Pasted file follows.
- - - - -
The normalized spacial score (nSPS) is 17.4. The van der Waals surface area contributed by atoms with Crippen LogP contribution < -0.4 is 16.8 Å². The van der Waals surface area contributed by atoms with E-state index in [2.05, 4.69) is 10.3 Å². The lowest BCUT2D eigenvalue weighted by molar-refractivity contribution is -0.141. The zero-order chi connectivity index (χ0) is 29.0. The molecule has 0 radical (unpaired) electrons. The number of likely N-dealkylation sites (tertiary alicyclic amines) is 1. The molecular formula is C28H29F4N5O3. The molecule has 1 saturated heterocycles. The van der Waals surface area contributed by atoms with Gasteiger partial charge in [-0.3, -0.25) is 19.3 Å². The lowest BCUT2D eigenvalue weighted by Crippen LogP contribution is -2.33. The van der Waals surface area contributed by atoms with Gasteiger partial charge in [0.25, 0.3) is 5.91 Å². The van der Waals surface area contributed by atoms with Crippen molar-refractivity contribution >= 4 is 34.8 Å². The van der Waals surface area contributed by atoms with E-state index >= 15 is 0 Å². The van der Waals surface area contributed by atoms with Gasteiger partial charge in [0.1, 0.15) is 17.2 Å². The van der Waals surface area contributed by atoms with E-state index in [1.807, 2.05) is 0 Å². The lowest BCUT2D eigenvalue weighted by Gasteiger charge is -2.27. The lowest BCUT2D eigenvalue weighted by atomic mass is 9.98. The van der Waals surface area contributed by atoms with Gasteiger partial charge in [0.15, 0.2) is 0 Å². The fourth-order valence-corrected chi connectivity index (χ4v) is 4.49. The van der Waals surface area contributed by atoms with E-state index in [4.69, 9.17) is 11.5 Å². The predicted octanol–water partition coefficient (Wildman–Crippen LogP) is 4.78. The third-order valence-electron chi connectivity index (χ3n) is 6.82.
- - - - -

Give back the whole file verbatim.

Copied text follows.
The normalized spacial score (nSPS) is 17.4. The van der Waals surface area contributed by atoms with Crippen LogP contribution < -0.4 is 16.8 Å². The van der Waals surface area contributed by atoms with E-state index in [2.05, 4.69) is 10.3 Å². The lowest BCUT2D eigenvalue weighted by molar-refractivity contribution is -0.141. The zero-order chi connectivity index (χ0) is 29.0. The molecule has 0 radical (unpaired) electrons. The number of likely N-dealkylation sites (tertiary alicyclic amines) is 1. The molecular formula is C28H29F4N5O3. The molecule has 1 saturated heterocycles. The van der Waals surface area contributed by atoms with Gasteiger partial charge in [-0.3, -0.25) is 19.3 Å². The lowest BCUT2D eigenvalue weighted by Crippen LogP contribution is -2.33. The van der Waals surface area contributed by atoms with Gasteiger partial charge in [0.25, 0.3) is 5.91 Å². The van der Waals surface area contributed by atoms with Crippen molar-refractivity contribution >= 4 is 34.8 Å². The van der Waals surface area contributed by atoms with E-state index >= 15 is 0 Å². The van der Waals surface area contributed by atoms with Gasteiger partial charge in [0.1, 0.15) is 17.2 Å². The van der Waals surface area contributed by atoms with E-state index in [1.807, 2.05) is 0 Å². The lowest BCUT2D eigenvalue weighted by Gasteiger charge is -2.27. The lowest BCUT2D eigenvalue weighted by atomic mass is 9.98. The van der Waals surface area contributed by atoms with Gasteiger partial charge in [0.15, 0.2) is 0 Å². The fourth-order valence-corrected chi connectivity index (χ4v) is 4.49. The van der Waals surface area contributed by atoms with E-state index in [4.69, 9.17) is 11.5 Å². The predicted octanol–water partition coefficient (Wildman–Crippen LogP) is 4.78. The third-order valence-electron chi connectivity index (χ3n) is 6.82.